Wondering what an API is? API stands for Application Programming Interface. It is a piece of code that lets two programs talk to each other. A way to pass information and data between two programs. Directly. Don’t worry, they’re not as complicated as they sound. An API is quite simple to use. You’re really only sending a small piece of code to a server to get a response.
What’s the point of an API?
There are many reasons to use an API. But ultimately it’s to quickly send useful information between two programs. For example, imagine you’re developing a website. You want the website’s background to change based on the current weather. How do you do it? You could set up a camera to look out the window, add some complicated machine learning to figure out whether it’s raining or not, and then change the background based on the result. Alternatively, you could create a program that scraped your local news and grab the weather from the webpage.
Both of those options are rather inefficient. Instead, you can just go to OpenWeather and use their API to ask them what the weather is. All through one line of code. Much easier. This is a rather basic example. In the real world, you’re likely sending data from your application to a third party, they process it on their end, and then you retrieve the answer. But the principle is the same. APIs take a complicated task and turn it into just a few lines of code.
How do they work?
An API can only send and retrieve data or functions that have been programmed in. The creator of the API will show which commands you’ll need to send to retrieve or send data to them. Often, you’ll also need an authentication code. This is basically your login information and proves that the command you’re sending is coming from you. To interact with an API, it’s very similar to just typing in a web address. You’re just adding a little code to the URL, so it looks like this:
Once you send that, you’ll get a response. The format for the data you get back will depend on the API, but is often something like XML or JSON. And exactly how you make this request inside your code will depend on the programming language you’re using.
What can an API do?
There are typically only four actions you can take:
- Get. Ask for data from the server.
- Post. Send data to the server and add it.
- Put. Change data.
- Delete. Deletes data.
Using a combination of these actions, you can do pretty much anything you like with an API. It all depends on what the developer has set the API up to do.
How might you use an API?
You might use an API in three different ways:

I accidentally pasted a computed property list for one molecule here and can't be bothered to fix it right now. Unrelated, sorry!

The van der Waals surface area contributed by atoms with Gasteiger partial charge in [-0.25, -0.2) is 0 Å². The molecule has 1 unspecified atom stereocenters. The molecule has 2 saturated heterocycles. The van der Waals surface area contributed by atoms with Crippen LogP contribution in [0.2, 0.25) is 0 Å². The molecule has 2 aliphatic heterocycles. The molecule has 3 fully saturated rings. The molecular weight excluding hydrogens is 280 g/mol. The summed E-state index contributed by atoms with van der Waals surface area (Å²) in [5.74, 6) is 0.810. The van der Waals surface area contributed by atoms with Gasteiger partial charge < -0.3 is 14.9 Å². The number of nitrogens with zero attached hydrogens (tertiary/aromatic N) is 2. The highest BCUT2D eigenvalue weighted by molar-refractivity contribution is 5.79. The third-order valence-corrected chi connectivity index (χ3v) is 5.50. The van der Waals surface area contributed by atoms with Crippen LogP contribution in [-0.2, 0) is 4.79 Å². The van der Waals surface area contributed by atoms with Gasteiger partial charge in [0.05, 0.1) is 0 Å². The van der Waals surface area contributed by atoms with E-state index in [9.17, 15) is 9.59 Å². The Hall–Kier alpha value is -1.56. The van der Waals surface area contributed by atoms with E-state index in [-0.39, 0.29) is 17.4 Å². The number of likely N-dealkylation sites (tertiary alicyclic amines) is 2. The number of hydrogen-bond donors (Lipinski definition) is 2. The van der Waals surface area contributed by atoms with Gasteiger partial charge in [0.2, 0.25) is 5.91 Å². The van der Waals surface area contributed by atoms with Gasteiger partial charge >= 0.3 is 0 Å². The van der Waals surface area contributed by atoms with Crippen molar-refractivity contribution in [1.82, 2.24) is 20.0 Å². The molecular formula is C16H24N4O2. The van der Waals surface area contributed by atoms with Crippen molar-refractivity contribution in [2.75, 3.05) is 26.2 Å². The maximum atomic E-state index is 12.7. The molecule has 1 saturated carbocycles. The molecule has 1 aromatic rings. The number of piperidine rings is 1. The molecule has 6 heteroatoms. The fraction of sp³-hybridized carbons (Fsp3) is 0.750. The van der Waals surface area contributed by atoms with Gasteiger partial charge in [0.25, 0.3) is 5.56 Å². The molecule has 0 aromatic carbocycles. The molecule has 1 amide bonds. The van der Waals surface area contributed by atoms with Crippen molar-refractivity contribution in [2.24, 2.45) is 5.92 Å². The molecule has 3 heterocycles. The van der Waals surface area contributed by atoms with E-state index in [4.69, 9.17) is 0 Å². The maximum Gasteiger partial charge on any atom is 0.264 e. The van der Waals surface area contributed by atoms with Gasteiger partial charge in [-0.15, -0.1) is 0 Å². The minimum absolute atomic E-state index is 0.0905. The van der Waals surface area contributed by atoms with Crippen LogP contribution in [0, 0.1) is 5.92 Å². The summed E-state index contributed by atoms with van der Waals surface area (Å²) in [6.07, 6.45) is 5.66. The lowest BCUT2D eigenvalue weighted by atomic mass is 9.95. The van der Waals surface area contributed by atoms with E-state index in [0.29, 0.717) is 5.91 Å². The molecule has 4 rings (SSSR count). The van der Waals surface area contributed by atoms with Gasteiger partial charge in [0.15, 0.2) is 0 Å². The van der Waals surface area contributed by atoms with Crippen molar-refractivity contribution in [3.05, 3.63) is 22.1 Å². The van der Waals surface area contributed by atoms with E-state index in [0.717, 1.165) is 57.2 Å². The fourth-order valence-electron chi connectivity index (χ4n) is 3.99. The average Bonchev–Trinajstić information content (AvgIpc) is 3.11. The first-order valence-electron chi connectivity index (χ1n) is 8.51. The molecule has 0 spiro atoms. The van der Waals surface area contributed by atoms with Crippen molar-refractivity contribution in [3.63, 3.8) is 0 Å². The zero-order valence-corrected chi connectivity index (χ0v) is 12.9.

An internal system
Let’s imagine you’re a global cinema company. You have a website with a booking system and a lot of cinemas, each with their own screens and seats. How do you know how many seats are available?
You might have a giant database that syncs everything, but that’s quite impractical. Instead, you could have an API with each cinema. Your website then pings the cinema, checks how many seats are available (and which ones they are) for the movie and then it sends back the response. Your website can do all the heavy lifting of showing it to the user in a nice neat way. And because it’s a simple request, it doesn’t clog up the bandwidth for the cinema itself. That way, the user gets the same experience for every cinema. But also, you can easily just update the website if you have a design change.
Link with a partner
This time, let’s imagine we’re a data analytics company. You might have a tool that collects data from a museum. It takes data from the audio-tour device you give to people, records their path and then figures out what people enjoy. Great. But what if the museum wants to see that data in a better way? You might not have the skills in-house to create the visualization. Instead, you might partner up with another company and use their software. An API is great for this. You can plug your two pieces of software into each other and have them work as a single unit. It’s not public data, so they use an authentication code to prove they can use the data.
Open up to the public
Lastly, you might just want to make your data public. OpenWeather, for example, wants anybody to be able to use its data. An API lets you give this data to people, without them getting access to the raw database.
Learn to use APIs and more
If you’re interested in learning to program your own websites and use APIs to give them more functionality, you can check out our bootcamp. You’ll get hands-on experience and learn to code three full stacks in a few months. Check it out.